I see a number of blogs (I won’t go so far as to say that I actually read all of them) and forward things I feel are of interest to people. I have been asked to present some of these items to a wider audience. I hope that you’ll find them of interest, or perhaps even of use.
Visualisation of data is an important use of computers for researchers. We have presented information in the past on Paraview, but that company also has other free software for visualisation. Over the summer Kitware announced a new version of Avagadro, a component of the Open Chemistry suite for chemists. More recently, they announced an update for Bender, which allows the reposing of anatomical models based on medical imaging – your CT scans can follow the repositioning of the model.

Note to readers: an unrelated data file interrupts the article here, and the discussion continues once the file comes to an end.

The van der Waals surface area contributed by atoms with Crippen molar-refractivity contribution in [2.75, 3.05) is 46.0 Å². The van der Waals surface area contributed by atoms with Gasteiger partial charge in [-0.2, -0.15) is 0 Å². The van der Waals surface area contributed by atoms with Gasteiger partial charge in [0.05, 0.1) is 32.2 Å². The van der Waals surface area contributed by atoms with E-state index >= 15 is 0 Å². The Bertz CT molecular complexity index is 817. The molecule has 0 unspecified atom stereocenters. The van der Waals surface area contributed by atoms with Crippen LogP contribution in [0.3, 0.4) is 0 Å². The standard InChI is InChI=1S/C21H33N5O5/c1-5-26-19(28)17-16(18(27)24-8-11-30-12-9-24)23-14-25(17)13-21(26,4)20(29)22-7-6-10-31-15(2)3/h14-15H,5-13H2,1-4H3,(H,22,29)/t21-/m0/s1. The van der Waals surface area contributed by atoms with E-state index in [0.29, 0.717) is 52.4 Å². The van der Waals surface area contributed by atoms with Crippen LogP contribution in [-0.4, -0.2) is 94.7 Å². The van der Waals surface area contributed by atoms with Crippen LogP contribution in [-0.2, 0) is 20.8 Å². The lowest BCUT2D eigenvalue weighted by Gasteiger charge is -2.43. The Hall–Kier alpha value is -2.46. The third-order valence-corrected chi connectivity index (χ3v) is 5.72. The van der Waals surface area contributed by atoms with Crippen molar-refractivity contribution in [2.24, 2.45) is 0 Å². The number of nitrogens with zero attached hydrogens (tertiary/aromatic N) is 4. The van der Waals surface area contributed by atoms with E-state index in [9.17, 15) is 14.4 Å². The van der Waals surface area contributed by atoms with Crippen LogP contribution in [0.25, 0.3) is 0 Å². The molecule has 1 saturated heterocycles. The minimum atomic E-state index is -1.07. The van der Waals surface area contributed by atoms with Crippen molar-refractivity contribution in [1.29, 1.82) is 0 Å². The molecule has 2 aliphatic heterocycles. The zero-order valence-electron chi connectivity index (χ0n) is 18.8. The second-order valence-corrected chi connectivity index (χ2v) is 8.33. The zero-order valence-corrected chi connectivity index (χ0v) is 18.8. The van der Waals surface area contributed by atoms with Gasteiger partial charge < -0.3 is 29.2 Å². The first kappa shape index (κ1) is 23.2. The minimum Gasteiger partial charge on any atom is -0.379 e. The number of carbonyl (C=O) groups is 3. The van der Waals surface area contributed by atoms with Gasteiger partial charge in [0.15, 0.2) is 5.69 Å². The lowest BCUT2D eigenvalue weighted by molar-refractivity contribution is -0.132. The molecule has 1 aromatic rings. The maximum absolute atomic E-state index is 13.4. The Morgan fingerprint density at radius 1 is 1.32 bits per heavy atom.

“Good, old fashioned” visuals (i.e. Tufte circa 1983) are still being discussed as well. A recent blog post reminds folks to keep their data to ink ratio to a minimum. However, I think that the example they use goes too far in getting rid of “chartjunk”. Reducing the weight of the border ink doesn’t help their example, and eliminating that entirely is worse. (Others feel the same, apparently.)
Statistical analysis of data is important field for many researchers. The “R” package is a popular statistics package that is seeing a lot of blog interest. Over 450 blogs that follow R development and use are aggregated within the R-Bloggers concentrator site. The resulting posts include acquiring data from open data sites and using that within R; lengthy tutorials on producing presentation quality output; or even just how to start using R.
Something that you will be seeing more of in future blog articles is research data management (RDM) information. The University of Edinburgh has an online course that leads people through the concept of RDM, with short quizzes and examples. Check it out if you’re looking to get more up to date on this.